Redoubling Effort in New Hampshire

National Right to Work President Mark Mix Vows to Redouble Effort in New Hampshire

Right to Work Supporters Plan to Build on Strong Support from Governor Sununu and State Senate to Ultimately Pass Bill in House

Springfield, VA (February 16, 2017) – Today, Mark Mix, President of the National Right to Work Committee, issued the following statement regarding the New Hampshire Right to Work Bill, Senate Bill 11:

“Right to Work supporters remain fully committed to ending forced unionism in New Hampshire, and I’m confident they will be back with even more energy next year to put Right to Work over the top.

“It’s been a multi-year battle to pass a state Right to Work law, but one that’s been getting closer and closer over time as it becomes more and more apparent that not only is forced unionism wrong, but Right to Work will benefit the state’s economy.

“For those reasons, six states have passed Right to Work in the last five years, including most recently Kentucky and Missouri earlier this year.

“With Governor Sununu elected on a pro-Right to Work platform, and the state Senate quickly passing Senate Bill 11 earlier this year, we had hoped that the bill would pass.

“But with a combination of weak House leadership and union boss pressure tactics intimidating legislators, the bill failed 200-177 in the House.

“This is a setback for New Hampshire and its citizens, but I remain confident that New Hampshirites will ultimately enjoy the freedom and economic prosperity that come from a Right to Work law.”

New Hampshire to Miss Out on Economic Gains from Right to Work Passage

Of course, while ending compulsory unionism is simply the right thing to do, Right to Work supporters believe that passing Right to Work would have also provided significant benefits for New Hampshire and workers in the state.

In fact, over the past decade, private sector job growth in Right to Work states has grown twice as fast compared to that in non-Right to Work states like New Hampshire.

And those jobs Right to Work states are gaining are good, high-paying jobs.

According to data from the Departments of Labor and Commerce, from 2005 to 2015, real private sector employee pay and benefits in Right to Work states grew by nearly 17% — almost a third more growth than forced-unionism states saw as a whole, and more than double what New Hampshire saw individually.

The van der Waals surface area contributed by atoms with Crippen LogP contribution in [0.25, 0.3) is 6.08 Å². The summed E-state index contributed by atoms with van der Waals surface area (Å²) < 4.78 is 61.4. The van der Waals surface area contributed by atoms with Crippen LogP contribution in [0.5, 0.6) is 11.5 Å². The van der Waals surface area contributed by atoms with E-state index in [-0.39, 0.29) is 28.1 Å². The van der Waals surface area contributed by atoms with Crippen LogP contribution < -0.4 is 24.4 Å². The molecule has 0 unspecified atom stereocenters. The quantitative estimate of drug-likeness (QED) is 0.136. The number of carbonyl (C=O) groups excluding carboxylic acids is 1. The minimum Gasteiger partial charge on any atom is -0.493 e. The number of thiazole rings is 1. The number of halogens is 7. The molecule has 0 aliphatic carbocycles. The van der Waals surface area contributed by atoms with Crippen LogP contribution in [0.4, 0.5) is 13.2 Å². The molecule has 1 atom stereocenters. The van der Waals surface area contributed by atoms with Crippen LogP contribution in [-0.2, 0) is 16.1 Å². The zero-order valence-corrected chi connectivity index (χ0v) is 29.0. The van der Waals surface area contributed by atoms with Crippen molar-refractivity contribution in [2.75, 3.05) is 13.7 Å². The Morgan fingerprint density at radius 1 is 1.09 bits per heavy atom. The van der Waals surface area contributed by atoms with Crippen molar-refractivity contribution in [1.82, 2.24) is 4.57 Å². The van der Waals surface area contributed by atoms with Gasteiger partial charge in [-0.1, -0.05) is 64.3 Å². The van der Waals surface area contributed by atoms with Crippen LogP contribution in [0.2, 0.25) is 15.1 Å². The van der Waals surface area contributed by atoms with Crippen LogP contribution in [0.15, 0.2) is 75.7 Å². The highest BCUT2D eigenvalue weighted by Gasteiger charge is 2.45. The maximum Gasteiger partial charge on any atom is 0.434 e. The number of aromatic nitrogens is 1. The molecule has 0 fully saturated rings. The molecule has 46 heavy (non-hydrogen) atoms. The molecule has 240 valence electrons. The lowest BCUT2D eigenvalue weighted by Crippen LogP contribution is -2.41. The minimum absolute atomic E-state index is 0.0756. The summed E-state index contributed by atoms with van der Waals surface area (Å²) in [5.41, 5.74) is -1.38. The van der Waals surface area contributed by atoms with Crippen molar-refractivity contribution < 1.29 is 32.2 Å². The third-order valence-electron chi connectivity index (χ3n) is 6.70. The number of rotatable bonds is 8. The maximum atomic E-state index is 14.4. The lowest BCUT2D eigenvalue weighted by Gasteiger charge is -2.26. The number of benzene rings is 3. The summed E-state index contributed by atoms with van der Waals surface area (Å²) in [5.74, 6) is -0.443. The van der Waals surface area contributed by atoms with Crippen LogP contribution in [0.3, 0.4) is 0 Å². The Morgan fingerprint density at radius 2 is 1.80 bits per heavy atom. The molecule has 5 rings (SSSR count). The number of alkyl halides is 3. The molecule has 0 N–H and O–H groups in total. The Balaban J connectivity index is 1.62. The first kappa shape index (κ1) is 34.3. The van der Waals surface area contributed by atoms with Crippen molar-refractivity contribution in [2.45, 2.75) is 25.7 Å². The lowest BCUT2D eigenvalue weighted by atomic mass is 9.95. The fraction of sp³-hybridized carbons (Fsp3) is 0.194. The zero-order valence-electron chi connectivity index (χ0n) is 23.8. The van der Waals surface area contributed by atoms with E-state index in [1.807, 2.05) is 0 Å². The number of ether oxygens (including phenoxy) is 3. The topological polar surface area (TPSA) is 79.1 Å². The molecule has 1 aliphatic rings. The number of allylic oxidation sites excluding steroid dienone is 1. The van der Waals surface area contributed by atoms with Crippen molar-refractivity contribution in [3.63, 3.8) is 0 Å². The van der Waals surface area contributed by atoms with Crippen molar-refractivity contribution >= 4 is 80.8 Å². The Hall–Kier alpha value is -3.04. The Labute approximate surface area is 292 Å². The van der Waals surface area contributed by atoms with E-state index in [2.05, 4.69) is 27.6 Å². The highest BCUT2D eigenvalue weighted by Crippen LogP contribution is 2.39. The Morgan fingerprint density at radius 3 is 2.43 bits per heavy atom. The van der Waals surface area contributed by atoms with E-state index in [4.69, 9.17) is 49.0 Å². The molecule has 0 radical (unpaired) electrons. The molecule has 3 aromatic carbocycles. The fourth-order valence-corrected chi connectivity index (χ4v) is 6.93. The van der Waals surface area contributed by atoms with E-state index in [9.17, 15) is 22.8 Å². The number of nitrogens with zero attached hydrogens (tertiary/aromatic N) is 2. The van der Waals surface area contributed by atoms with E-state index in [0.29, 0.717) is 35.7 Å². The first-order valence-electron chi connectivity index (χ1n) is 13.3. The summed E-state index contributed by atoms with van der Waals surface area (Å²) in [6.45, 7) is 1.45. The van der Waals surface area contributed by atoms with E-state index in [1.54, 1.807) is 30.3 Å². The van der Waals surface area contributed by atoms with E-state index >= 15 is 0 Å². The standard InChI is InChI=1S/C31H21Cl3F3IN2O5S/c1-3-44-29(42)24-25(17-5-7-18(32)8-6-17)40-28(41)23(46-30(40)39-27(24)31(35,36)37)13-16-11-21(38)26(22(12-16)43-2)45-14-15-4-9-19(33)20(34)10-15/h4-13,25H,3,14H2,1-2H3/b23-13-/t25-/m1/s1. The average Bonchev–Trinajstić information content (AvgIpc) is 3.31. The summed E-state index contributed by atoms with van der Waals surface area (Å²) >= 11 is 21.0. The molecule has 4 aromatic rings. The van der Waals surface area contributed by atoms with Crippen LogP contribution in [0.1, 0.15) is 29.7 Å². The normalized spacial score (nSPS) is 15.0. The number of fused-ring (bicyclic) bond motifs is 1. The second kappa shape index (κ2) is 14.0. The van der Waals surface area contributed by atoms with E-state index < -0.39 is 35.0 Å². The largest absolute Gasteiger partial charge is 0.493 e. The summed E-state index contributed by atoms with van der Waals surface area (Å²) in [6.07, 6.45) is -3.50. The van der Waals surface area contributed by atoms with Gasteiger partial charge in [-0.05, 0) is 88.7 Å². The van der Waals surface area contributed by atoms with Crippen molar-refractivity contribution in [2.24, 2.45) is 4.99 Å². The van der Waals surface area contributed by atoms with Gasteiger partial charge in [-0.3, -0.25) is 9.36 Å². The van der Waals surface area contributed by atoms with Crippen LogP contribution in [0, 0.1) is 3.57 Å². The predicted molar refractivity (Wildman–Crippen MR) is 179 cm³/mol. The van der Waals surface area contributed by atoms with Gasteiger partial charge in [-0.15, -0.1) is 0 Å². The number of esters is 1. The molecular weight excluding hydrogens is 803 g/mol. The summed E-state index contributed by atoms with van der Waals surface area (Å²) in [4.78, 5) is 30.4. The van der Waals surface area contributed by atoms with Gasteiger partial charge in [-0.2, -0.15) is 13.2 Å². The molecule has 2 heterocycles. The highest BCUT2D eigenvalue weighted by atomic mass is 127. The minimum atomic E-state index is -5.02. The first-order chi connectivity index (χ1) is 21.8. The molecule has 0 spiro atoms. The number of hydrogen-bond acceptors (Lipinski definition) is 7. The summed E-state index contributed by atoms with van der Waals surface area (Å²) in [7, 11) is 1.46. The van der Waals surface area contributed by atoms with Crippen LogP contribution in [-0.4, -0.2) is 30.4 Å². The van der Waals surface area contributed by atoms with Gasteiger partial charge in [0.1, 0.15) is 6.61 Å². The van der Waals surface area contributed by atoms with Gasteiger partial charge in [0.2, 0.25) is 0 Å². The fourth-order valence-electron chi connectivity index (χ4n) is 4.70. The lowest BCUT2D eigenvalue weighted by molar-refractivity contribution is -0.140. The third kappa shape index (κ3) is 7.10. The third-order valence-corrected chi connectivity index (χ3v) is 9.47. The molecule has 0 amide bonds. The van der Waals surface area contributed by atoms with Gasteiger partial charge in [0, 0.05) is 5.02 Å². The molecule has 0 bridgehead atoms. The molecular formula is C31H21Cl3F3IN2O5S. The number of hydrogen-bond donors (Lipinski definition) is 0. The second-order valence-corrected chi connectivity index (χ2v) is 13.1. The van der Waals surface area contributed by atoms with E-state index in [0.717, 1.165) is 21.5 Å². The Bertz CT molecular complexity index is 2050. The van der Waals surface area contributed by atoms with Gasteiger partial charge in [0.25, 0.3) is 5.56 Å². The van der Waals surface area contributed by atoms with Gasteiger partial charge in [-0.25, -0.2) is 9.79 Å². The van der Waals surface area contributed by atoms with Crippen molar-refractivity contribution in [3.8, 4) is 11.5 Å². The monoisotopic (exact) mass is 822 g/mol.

So it’s natural to expect that the new Right to Work states since 2012 have excelled economically.

In just the first eight months after the Indiana Right to Work Bill became law, the Hoosier State gained over 100,000 new jobs according to the Bureau of Labor Statistics.

Hoosiers also saw income rise twice as fast as forced-dues states in the its first two years as a Right to Work state, while prior to passing Right to Work, according to the U.S. Department of Commerce, Indiana was one of only six states where worker compensation had declined over the previous decade.

Meanwhile, in Michigan’s first 19 months as a Right to Work state, the Great Lakes State saw a 3.3% rise in manufacturing payroll, while forced-dues states lagged behind at 0.6%.  At the same time, manufacturing employee compensation grew 25% faster than the national average according to the Bureau of Economic Analysis.

Finally, while the new law in Missouri has not yet gone into effect and full data isn’t yet available on the barely month-old Kentucky law, or the law still facing spurious legal challenges in West Virginia, available data from Wisconsin, over its first twelve months as a Right to Work state, show the state gained 49,100 private-sector jobs — a level of job growth the state hadn’t seen in over a decade.

Bill Doomed By Weak House Leadership

But New Hampshire won’t see any of those economic benefits this year following legislators’ caving to Big Labor’s intimidation tactics after Speaker Shawn Jasper failed to push his caucus in favor of ending forced unionism in New Hampshire.

Noted Mark Mix, “Unfortunately, instead of strongly urging his caucus to come out in favor of Right to Work, Speaker Jasper instead opted to publicly predict the legislation’s demise while making excuses for his own unwillingness to lobby the caucus.”

Of course, that should come as no surprise to observers of the New Hampshire House.

In fact, Speaker Jasper hired a Chief of Staff with extensive ties to firefighters union bosses, and had stacked the House Labor Committee with anti-Right to Work legislators with strong union boss links:  Troy Merner (Iron Workers), Mike McCarthy (IBEW), Fred Doucette and Sean Morrison (Firefighters) — two of whom he also placed on his leadership team.

Continued Mix, “Jasper repeatedly predicted the bill’s demise, but it’s easy to predict something you had a large part in causing.  Sadly, with Jasper’s lieutenants hampering efforts to pass the bill through the House, the bill ultimately failed.

“With the benefits to personal liberty and economic prosperity that go along with Right to Work, and numerous studies demonstrating broad support for Right to Work among voters in state after state, including New Hampshire,” Mark Mix noted, “the issue is unlikely to go away in state capitols until politicians put an end to Big Labor’s coercive forced-unionism privileges once and for all.  And as recent history demonstrates, politicians will either realize that or pay a price at the polls.”

Mix concluded, “While disappointed with today’s result, Right to Work supporters should remain confident that forced unionism will end in the Granite State and nationwide.”


The National Right to Work Committee, established in 1955, is a nonprofit, nonpartisan, single-purpose citizens’ organization dedicated to the principle that all Americans must have the right to join a union if they choose to, but none should ever be forced to affiliate with a union in order to get or keep a job.  Its web address is